Muscles. Did you know that we have more than six hundred of them in our bodies? Yes, most sources (both online and in books) say that there are over six hundred fifty known muscles in our bodies. Although some study states that they can go up to as many as eight hundred plus. It’s pretty cool, right? But, that’s not the only fact that makes our muscles amazing. Why? Because these muscles even have their own group so that they can work in an organized manner. Here, we will discuss the different muscle fiber types and how they function.
What are Muscle Fibers?
Muscle fibers are the cells that make up the muscles in our bodies, which facilitate body motion. They enable us to walk, move, and live. Our nervous system controls them, and they are the most distinctive characteristics that make us human.
What are the Major Types of Muscle Fibers?
There are three general muscle fiber types, and they are as follows:
1. Skeletal muscle fibers
These are the long muscle fibers that are voluntarily commanded, which means that we are able to consciously ‘command’ or control them. They are attached to our bones. Examples include our triceps and biceps.
2. Cardiac muscle fibers
The autonomic nervous system regulates this type of muscle fiber -- the cardiac muscle fibers. If you haven’t heard about the autonomic nervous system, just think about your nervous system responsible for controlling involuntary movement. Examples of cardiac muscle fibers include the walls of the heart, hence the term ‘cardiac.’
3. Smooth muscle fibers
Smooth muscle cells make up the walls of our intestines, blood vessels, uterus (women), and the internal muscles of our eyes. Like cardiac muscle fibers, they are regulated by the autonomic nervous system.
What are the Subcategories of Muscle Fibers?
Our muscles are not just divided into cardiac, skeletal, and smooth muscle fibers. They are further distinguished into two categories: slow and fast-twitch fibers. Here’s a description of what they are and what they do:
1. Slow-twitch muscle fibers
Slow-twitch muscle fibers are also called type I muscle fibers. They use oxygen to function and provides continuous energy for muscle contraction. Even though these types of muscle fibers fire slowly, they have higher endurance.
2. Fast-muscle fibers
Fast-twitch muscle fibers, also known as type II muscle fibers, use anaerobic metabolism to function. Okay, so we used the word anaerobic here, and don’t panic. Anaerobic just means without air or oxygen. (Coined from the Greek words an- (no or without), aer (air), and bios (life).
Why Bother to Differentiate the Types of Muscle Fibers?
Now that you know the major categories and subcategories of muscle fiber types, you might ask, why is it important to know this stuff?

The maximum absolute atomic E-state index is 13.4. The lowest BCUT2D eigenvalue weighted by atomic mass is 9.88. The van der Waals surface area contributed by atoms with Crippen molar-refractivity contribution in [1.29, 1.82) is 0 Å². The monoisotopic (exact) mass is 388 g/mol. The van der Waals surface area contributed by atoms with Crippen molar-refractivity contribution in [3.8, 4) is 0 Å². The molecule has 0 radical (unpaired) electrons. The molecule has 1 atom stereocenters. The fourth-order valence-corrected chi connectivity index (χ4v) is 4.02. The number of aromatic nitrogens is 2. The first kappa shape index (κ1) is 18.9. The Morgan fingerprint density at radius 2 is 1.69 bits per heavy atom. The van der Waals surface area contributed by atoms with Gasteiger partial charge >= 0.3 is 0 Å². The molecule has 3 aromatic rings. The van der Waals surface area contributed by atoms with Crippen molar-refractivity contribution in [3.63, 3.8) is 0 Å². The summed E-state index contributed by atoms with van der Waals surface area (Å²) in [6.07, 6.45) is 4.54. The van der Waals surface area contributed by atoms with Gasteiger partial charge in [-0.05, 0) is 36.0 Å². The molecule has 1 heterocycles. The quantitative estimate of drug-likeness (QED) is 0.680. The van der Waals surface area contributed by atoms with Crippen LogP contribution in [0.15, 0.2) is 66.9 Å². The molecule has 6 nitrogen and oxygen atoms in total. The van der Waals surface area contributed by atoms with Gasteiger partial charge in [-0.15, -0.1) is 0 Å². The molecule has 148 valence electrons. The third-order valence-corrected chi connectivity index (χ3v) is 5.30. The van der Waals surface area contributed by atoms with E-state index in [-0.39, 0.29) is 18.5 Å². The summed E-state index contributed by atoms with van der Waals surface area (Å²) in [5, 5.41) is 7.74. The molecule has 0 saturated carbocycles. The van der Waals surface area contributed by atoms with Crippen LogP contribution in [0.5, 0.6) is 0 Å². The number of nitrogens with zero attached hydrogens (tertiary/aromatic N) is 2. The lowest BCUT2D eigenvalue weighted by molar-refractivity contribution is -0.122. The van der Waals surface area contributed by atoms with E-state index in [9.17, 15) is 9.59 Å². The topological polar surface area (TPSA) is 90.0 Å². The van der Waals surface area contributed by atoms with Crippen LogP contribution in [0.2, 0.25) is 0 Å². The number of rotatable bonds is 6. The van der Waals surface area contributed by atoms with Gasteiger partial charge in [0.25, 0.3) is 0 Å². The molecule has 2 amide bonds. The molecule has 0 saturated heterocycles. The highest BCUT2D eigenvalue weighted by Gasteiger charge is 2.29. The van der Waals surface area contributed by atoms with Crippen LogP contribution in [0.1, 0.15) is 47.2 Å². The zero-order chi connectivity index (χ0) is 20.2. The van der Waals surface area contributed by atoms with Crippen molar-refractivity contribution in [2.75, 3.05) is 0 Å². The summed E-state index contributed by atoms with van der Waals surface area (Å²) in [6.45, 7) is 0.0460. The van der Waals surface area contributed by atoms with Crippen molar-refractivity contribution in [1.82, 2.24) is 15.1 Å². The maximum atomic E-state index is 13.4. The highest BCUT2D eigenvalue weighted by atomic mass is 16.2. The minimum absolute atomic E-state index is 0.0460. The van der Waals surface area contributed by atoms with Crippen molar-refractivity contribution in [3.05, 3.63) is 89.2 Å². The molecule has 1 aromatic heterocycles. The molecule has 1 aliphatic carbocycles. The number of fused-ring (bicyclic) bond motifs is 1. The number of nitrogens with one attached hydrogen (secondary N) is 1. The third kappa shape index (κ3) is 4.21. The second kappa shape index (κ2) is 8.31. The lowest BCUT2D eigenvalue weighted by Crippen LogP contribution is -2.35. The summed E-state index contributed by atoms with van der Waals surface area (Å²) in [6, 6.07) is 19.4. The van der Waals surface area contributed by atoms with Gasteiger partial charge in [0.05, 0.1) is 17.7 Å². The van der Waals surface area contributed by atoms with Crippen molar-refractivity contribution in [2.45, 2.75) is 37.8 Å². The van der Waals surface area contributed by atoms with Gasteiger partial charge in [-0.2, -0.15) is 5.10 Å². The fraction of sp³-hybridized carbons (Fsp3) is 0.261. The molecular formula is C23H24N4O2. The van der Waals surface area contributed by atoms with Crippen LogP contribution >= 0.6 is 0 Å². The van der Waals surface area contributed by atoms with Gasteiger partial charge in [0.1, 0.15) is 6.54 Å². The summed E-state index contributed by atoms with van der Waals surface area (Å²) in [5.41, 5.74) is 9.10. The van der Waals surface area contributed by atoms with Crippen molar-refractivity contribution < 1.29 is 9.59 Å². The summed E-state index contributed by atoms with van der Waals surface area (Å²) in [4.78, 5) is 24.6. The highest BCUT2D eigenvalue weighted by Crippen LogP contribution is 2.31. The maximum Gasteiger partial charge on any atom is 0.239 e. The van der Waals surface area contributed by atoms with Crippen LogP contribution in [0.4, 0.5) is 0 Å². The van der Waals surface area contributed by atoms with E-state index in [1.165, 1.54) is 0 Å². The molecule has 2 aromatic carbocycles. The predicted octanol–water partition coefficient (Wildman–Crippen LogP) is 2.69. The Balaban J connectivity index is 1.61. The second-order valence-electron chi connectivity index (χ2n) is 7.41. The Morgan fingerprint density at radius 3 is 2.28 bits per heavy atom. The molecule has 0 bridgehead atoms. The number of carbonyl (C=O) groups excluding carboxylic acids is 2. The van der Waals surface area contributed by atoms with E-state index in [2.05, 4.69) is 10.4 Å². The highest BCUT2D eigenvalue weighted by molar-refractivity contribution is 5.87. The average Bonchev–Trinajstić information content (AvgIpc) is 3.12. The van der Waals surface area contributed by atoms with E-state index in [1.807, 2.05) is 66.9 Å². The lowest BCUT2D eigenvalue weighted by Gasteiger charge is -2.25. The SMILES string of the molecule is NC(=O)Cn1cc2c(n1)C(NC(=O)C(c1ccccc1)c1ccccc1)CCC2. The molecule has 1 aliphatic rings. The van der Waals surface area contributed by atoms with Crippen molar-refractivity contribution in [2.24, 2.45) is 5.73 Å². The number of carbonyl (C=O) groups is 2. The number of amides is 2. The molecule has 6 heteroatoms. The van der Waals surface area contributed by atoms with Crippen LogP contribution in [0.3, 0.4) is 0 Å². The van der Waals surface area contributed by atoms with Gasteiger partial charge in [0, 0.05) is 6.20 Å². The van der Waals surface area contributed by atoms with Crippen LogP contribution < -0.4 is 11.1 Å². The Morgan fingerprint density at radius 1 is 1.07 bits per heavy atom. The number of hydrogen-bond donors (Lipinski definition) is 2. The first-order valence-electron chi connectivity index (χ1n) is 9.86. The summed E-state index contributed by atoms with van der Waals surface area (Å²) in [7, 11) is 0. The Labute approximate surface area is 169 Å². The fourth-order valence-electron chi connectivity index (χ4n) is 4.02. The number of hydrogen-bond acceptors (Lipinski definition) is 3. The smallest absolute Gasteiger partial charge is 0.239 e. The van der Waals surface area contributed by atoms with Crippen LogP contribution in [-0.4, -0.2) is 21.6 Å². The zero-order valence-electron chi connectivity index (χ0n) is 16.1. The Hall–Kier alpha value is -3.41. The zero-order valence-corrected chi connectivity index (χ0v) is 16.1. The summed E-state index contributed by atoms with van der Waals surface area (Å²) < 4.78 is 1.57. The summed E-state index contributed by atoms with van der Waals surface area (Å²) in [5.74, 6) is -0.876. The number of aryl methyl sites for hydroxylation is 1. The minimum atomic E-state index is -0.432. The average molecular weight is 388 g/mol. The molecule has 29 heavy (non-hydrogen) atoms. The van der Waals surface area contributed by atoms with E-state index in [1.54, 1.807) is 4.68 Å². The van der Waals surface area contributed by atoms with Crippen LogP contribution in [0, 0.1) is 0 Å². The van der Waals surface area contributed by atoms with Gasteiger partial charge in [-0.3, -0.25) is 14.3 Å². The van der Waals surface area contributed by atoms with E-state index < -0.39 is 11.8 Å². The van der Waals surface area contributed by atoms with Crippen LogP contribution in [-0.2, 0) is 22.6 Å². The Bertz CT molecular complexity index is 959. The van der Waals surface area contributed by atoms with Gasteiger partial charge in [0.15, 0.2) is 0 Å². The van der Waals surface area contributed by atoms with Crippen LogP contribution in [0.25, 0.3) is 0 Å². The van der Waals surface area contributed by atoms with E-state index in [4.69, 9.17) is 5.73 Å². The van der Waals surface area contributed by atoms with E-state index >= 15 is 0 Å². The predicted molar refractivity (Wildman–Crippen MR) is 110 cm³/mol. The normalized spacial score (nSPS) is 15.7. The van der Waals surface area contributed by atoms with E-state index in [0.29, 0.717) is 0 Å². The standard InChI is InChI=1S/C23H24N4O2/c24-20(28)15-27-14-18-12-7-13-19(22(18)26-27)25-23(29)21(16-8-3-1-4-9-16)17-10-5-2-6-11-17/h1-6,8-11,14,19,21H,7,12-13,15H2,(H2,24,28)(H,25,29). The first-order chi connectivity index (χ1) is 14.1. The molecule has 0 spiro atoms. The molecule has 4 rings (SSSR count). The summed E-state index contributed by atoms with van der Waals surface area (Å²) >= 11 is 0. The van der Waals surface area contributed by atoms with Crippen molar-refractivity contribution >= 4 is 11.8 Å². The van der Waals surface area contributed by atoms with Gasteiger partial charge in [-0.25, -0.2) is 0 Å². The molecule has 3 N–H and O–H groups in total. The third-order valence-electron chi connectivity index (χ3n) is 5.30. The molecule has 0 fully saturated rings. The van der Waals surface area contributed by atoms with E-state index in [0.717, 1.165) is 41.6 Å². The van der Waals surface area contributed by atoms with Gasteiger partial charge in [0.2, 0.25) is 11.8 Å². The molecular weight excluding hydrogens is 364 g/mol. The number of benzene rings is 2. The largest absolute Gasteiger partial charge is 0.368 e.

Well, here’s the reason why. By knowing these muscle fiber types and understanding how they differ, you’ll be able to know which muscles are used for your aerobic and anaerobic activities. Simply put, you will be able to configure and plan your training sessions or workouts according to your goals. For instance, if you are a marathoner, you can do exercises that focus on your slow-twitch muscle fibers. They have high endurance, and they provide continuous energy to the muscles. On the other hand, if you are doing sprints or activities that require short bursts of speed, you can focus on your fast-twitch muscle fibers.
To target a specific type of muscles, here’s the exercise for you:
Slow-twitch muscle fibers
For individuals who do marathons and aim to increase the endurance of their muscles, your training should include high volume, high frequency, and low-intensity repetition sessions.
Fast-twitch muscle fibers
If you are involved in anaerobic activities like sprints, you should configure your workouts session towards fast-twitch muscle fiber development. It requires a low volume, low frequency, and high-intensity repetition schemes.
By understanding these concepts, training sessions can be altered to increase the optimal efficacy of your training goals.
About the Authors:
Mike Zhang is the founder of the MZF Group. He graduated from the University of Toronto on the dean's list with a Masters Degree in science. Mike was a two time National Muay Thai Champion, and a strength and conditioning coach to several learned athletes. He has over 14 years of experience as a Muay Thai Coach.
Marijune Tiamzon, RN, MHPNP
With nearly 5 years of experience in the medical field, Marijune holds a registered nurse license and a certificate as a mental health nurse practitioner. She is an adventurous young professional, and her hobbies include diving, windsurfing, and saber fencing.
As an avid writer, she is most passionate about sharing acquired knowledge in the medical field and how to apply it to improve the quality of life of our readers.